Never miss a great news story!
Get instant notifications from Economic Times
AllowNot now

You can switch off notifications anytime using browser settings.
The Economic Times

Focused funds are topping performance chart. Is it time to invest?

mutual fund 12
Focused mutual funds category is enjoying their spot in the limelight these days. Three schemes from the category that is mandated to invest in a concentrated portfolio of 30 stocks have found place among the top five performers in the multi cap category in the last one year.

IIFL Focused Equity Fund has occupied the first place in the last one year, followed by SBI Focused Equity Fund and DSP Equity Fund in the second and third places. The topper in the three-year time-frame is also a focused fund: Axis Focused 25 Fund.

Backed by the impressive performance, the assets (AUM) managed by the focused equity mutual fund category has risen to Rs 44,681.52 crore in October, from Rs 37,392.52 crore in April. A gain of Rs 7,289 crore in the current financial year.

What does this mean? Have investors started betting on focused equity schemes for higher returns? Should others also follow suit?

“Investors tend to look at the returns while choosing a scheme to invest. This is why some focused funds have gained huge AUMs in this year. A focused strategy is a way of betting more on stocks that could so well. Concentration to stocks can lead to massive gains, but also massive falls,” says Puneet Oberoi, Founder, Excellent Investment Advisorz, a Delhi-based wealth management firm.

As said earlier, focused mutual fund schemes have a mandate from Sebi to invest in a maximum of 30 stocks. Further, the focused strategy funds can focus on any segment in the market: large cap, mid cap, small cap, multi cap, and so on. As per Sebi norms, the scheme should mention where it intends to focus for investments. There are 23 focused funds in the mutual fund industry at this point.

A fund manager in a focused scheme picks up a few stocks and build a concentrated portfolio to make extra returns. The plus side of the strategy is: if the high-conviction bets are proven right, the scheme would make a lot of money. But if the bests go wrong, it will also lose heavily. That is why focused schemes are considered highly risky. They can also have higher volatility. Therefore, these schemes are recommended only to investors with a higher risk appetite.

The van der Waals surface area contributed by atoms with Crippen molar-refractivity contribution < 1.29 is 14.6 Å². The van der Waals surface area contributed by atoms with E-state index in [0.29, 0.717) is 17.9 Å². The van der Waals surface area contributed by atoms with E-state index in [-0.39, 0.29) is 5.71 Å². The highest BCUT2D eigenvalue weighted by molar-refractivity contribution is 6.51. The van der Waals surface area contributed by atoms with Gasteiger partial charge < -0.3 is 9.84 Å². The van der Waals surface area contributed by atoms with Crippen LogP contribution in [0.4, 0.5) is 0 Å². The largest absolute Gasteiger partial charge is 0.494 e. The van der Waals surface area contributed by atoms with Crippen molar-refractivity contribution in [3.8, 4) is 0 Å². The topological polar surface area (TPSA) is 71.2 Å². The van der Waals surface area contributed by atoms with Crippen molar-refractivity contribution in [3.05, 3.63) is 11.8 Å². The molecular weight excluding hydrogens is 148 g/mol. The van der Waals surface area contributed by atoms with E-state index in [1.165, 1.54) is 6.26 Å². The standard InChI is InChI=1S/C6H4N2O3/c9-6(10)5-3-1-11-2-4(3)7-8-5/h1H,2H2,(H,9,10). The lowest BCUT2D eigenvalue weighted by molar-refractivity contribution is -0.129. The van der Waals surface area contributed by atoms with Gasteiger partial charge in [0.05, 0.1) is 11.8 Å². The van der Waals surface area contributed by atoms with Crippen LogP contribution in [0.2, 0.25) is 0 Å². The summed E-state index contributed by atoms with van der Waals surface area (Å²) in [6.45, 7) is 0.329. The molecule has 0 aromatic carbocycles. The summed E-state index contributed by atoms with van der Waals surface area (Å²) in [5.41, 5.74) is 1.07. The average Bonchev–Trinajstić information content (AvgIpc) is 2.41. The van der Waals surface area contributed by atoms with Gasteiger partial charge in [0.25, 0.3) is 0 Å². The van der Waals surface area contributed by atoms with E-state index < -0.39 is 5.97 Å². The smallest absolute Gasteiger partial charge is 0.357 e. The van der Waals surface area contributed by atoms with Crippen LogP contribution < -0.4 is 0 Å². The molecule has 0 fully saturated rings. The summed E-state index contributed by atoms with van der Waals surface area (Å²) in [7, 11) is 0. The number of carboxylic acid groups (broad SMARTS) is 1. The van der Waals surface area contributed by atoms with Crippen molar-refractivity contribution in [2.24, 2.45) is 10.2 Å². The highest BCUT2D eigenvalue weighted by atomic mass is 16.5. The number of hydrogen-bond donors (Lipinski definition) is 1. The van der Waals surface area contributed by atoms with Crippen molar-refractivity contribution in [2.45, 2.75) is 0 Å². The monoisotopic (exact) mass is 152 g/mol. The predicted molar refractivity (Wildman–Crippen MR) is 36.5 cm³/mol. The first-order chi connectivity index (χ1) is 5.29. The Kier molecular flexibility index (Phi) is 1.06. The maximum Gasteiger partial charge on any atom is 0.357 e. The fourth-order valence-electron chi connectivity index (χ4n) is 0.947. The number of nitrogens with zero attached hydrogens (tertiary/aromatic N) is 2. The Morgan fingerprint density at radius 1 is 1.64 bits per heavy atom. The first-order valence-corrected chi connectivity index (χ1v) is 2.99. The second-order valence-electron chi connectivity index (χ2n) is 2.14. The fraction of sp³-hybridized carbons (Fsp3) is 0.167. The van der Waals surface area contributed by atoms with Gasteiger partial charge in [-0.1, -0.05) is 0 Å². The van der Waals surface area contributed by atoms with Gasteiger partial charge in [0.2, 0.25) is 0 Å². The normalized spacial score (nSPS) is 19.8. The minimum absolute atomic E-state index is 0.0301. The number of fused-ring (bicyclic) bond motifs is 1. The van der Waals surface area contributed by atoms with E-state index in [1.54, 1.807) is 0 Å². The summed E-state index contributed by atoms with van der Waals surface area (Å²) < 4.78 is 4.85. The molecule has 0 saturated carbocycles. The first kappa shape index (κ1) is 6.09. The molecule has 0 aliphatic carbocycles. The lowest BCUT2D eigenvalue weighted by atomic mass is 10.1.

“I would ask investors to not get lured by their great returns because if the call goes wrong, they can also lose heavily. This strategy is for aggressive investors. Retail investors should try and stay away from these schemes,” says Neeraj Chauhan, CEO, The Financial Mall, a Delhi-based wealth management firm.

Mutual fund advisors believe that retail investors, especially those with a modest corpus, should stick to equity mutual funds with a diversified portfolio. Compared to focused schemes, diversified schemes would have many stocks, say, 50 or 60, in their portfolio. This would mitigate the impact of a stock call going wrong, as it would be a small faction of the total portfolio.

“If you have a small corpus to invest, you should not foray into the concentrated funds because the risk involved is too much. Downside protection is the main aim for small corpuses,” says Puneet Oberoi.

Investors with a larger corpus and a well-diversified portfolio can take a small exposure to focused schemes to pocket some extra returns, says Neeraj Chauhan. However, investors should be aware of the risks involved in these schemes before betting on them, he adds.

“You should be okay with the idea of your scheme falling more than the other schemes if a call goes wrong. No fund manager can take all right calls. If you are okay with such falls, you can invest in focused schemes,” says Neeraj Chauhan.
Stay on top of business news with The Economic Times App. Download it Now!